JOHN: You know, when you do what we do in terms of radio or information there’s a lot of heat that goes on out there. There are different types of bashers, what do you think their motivations are? Some people do it because they enjoy doing it, but there are other motives as well.
JIM: I would say most of it deliberately. Either one, I would say they are frustrated day traders, maybe they sold too soon, the stock got away, they’re angry and so they’re just lousy traders and they’re trying to influence the price of stock. Also, there’s short sellers where they’ll plant those rumors and try to drive the price down.
We’ve hired two law firms and one of the firms in the United States, we’ve hired one in Canada but the one law firm was telling me a lot of times for example fund managers, or it maybe even be brokers that will use the same handle. It may be 3 or 4 people but they’re trying to influence the price of the stock, they’re trying to accumulate positions. So, the ultimate goal is really to manipulate the price of the stock. And by the way, as one law firm told me last week, if they are buying the stock or shorting the stock that is securities fraud which is an imprisonable offense –also finable too. So, they’re also committing securities fraud here so there’s various motivations.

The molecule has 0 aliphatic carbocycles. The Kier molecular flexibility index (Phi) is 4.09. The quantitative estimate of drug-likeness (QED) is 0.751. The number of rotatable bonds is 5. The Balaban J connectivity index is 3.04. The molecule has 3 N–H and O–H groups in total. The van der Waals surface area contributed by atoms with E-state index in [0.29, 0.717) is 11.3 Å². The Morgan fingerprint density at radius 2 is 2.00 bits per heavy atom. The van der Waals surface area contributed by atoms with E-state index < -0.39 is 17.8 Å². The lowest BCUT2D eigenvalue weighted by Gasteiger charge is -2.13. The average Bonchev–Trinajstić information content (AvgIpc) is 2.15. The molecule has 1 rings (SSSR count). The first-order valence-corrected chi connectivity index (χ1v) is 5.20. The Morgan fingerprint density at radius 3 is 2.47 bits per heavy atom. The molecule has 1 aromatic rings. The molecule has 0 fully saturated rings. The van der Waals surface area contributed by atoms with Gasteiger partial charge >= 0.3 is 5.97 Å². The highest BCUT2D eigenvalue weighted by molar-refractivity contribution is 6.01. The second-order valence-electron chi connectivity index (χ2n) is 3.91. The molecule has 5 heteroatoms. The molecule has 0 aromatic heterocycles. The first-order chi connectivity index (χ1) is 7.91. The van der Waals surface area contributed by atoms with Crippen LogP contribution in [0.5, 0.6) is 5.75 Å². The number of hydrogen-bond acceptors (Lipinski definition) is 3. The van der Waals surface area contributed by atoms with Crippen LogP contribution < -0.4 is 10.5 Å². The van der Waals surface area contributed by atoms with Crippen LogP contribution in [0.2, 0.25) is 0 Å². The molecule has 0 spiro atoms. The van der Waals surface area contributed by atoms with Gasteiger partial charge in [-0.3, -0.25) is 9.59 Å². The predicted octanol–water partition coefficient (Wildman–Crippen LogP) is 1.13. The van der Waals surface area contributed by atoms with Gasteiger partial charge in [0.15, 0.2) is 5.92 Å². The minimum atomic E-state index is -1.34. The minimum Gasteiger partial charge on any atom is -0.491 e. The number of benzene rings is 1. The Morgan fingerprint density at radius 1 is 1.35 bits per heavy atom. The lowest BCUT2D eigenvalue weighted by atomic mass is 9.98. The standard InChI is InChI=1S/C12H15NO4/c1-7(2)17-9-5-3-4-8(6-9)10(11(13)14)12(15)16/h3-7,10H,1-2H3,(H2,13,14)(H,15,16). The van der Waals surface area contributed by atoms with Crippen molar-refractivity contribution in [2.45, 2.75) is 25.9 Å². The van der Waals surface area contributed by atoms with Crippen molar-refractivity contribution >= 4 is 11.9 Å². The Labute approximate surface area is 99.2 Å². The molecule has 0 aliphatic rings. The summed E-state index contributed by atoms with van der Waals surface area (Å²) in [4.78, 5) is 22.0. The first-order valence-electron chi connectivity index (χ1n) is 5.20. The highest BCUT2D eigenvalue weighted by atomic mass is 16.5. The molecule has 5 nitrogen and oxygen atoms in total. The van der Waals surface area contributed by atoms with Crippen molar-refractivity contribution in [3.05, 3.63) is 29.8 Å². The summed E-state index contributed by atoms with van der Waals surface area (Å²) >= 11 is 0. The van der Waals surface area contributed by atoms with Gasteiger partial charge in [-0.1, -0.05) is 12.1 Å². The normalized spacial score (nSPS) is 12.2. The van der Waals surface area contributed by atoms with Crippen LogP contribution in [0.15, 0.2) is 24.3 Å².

You know, I was a little bit naïve when I first got in this business and I didn’t realize a lot of this hanky-panky was going on. We were accumulating a position in a junior and this was back in the Summer of 2003, and most of the time because of our size when we buy a junior we can drive the price up, so we try to do it over a period of time. And this particular stock I was getting a lot of liquidity. In other words, there were some days that we would take down 100,000 shares where normally I would have to buy maybe 10 to 20,000 and stop, hold off a couple of days because we would be driving the price. But this one particular stock I was buying 100,000 shares one day I think we got as many as ¼ million shares – there was a lot of liquidity coming into the market. And I got a phone call from a broker of the firm that had done the underwriting of this particular stock asking if that was me doing the buying and I said yes, and they wanted me to back off, and they said if you back off the price will drop and we can get it to you a lot cheaper. And I said, “this is how much I want to buy, can you get me that.” And I said, “you’re going to guarantee me that.”